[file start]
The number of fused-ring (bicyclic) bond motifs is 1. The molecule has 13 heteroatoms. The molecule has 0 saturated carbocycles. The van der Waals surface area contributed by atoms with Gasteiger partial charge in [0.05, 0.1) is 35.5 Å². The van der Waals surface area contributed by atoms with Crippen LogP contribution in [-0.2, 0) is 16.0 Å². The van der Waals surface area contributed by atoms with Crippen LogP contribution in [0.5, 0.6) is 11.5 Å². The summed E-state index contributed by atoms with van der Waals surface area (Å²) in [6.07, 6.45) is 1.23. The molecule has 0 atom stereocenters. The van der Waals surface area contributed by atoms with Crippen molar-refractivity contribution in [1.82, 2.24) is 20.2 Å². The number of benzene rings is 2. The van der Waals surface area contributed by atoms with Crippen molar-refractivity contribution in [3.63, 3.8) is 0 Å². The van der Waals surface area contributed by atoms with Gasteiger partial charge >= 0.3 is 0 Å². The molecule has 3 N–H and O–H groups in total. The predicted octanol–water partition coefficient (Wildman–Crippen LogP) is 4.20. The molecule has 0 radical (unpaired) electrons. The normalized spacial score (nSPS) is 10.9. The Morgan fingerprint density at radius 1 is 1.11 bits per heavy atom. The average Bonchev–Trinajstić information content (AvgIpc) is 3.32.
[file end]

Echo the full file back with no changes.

The number of fused-ring (bicyclic) bond motifs is 1. The molecule has 13 heteroatoms. The molecule has 0 saturated carbocycles. The van der Waals surface area contributed by atoms with Gasteiger partial charge in [0.05, 0.1) is 35.5 Å². The van der Waals surface area contributed by atoms with Crippen LogP contribution in [-0.2, 0) is 16.0 Å². The van der Waals surface area contributed by atoms with Crippen LogP contribution in [0.5, 0.6) is 11.5 Å². The summed E-state index contributed by atoms with van der Waals surface area (Å²) in [6.07, 6.45) is 1.23. The molecule has 0 atom stereocenters. The van der Waals surface area contributed by atoms with Crippen molar-refractivity contribution in [1.82, 2.24) is 20.2 Å². The number of benzene rings is 2. The van der Waals surface area contributed by atoms with Crippen molar-refractivity contribution in [3.63, 3.8) is 0 Å². The van der Waals surface area contributed by atoms with Gasteiger partial charge >= 0.3 is 0 Å². The molecule has 3 N–H and O–H groups in total. The predicted octanol–water partition coefficient (Wildman–Crippen LogP) is 4.20. The molecule has 0 radical (unpaired) electrons. The normalized spacial score (nSPS) is 10.9. The Morgan fingerprint density at radius 1 is 1.11 bits per heavy atom. The average Bonchev–Trinajstić information content (AvgIpc) is 3.32.